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First Look: The Armour 39 fitness tracker is for exercise enthusiasts
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First Look: The Armour 39 fitness tracker is for exercise enthusiasts

2:23 /

Armour's first foray into the fitness gadget market uses a chest strap to calculate heart rate, calories, and fitness willpower.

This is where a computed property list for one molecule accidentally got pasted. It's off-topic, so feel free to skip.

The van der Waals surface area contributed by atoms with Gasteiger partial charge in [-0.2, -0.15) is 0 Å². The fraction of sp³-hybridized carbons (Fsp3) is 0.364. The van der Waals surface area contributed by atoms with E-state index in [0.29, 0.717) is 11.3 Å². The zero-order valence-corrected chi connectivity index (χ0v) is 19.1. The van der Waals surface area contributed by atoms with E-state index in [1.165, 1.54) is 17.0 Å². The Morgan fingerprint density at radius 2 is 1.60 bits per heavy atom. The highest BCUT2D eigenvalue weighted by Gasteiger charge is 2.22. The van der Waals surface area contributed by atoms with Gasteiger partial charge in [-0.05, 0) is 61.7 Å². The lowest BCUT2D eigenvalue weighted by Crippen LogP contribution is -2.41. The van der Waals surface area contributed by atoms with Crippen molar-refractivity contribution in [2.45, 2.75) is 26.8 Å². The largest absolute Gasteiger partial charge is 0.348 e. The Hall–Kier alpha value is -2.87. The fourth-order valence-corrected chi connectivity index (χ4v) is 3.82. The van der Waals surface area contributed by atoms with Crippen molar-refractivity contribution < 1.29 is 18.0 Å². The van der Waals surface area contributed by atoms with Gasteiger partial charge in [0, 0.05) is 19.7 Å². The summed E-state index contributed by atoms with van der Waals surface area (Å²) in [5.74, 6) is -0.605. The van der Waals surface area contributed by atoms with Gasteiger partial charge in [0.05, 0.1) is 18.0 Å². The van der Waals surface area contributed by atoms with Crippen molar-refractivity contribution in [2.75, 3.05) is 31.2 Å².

Hi. This is Roger Cheng for CNET.com, and today, we're taking a first look at Armour 39. No, Armour 39 isn't the last weapon in some Alien Shooter. It's actually a fitness tracker from athlete apparel maker, Under Armour. It's Under Armour's first foray into the red hot fitness gadget market. So, it inevitably invites comparisons to Nike's FuelBand. But Armour 39 is a different product. I expect it's going after a different kind of gym rat. One that's a bit more hardcore. For one, Armour 39 is a strap that goes around your chest or slightly below. I'm sorry, ladies. I won't be modeling this one for you today. On one side of the strap are the sensors to monitor your heart rate. On the other side is what Under Armour called its bug, which acts as the brain of the tracker. The bug takes all the data, uses Bluetooth to transmit information to your phone. The bug could be removed so you can wash the rest of the strap which, trust me, gets dirty pretty quickly. Armour 39 measures a few key metrics: heart rate, intensity, calories burned and time. But what sets Armour 39 apart from other fitness trackers is that it takes the data and calculates each workout into a WILLpower score that ranges between 1 and 10. Yes. WILLpower is one of those made-up metrics like Nike FuelBand's. But unlike Nike, which has a score that constantly accumulates, WILLpower acts more like an assessment of each workout session. I worked out with Armour 39 half a dozen times. And I realize, I'm not particularly intense or have a whole lot of willpower. In fact, things got gradually worse after two weeks or so went on. For better worse, I'm not as hardcore about working out, and the stats definitely showed. The readings, as you can imagine, are more accurate than the Fitbit or FuelBand, which is an accelerometer to track your progress. To capture your heart rate, you get a better read of how well or how poorly you're performing. I like the app interface, which is clean and simple. But it was a little limited to what it could do. I was hoping for a website version with more detailed stats, as well as the ability to share with your friends. Armour 39 only works with iOS devices right now. Under Armour also introduced a watch that can sync with this heart monitor, giving the need for an iOS device. But it's not yet available for consumers. Overall, Armour 39 takes accurate measurements and is a decent-- although somewhat limited way of measuring the progress of your workouts. But I'm not sure I wanna carry around a strap to the gym. It's just another thing I have to remember-- Armour 39 is definitely for the intense gym rat. For CNET.com, I'm Roger Cheng, and this has been the first look at Armour 39.

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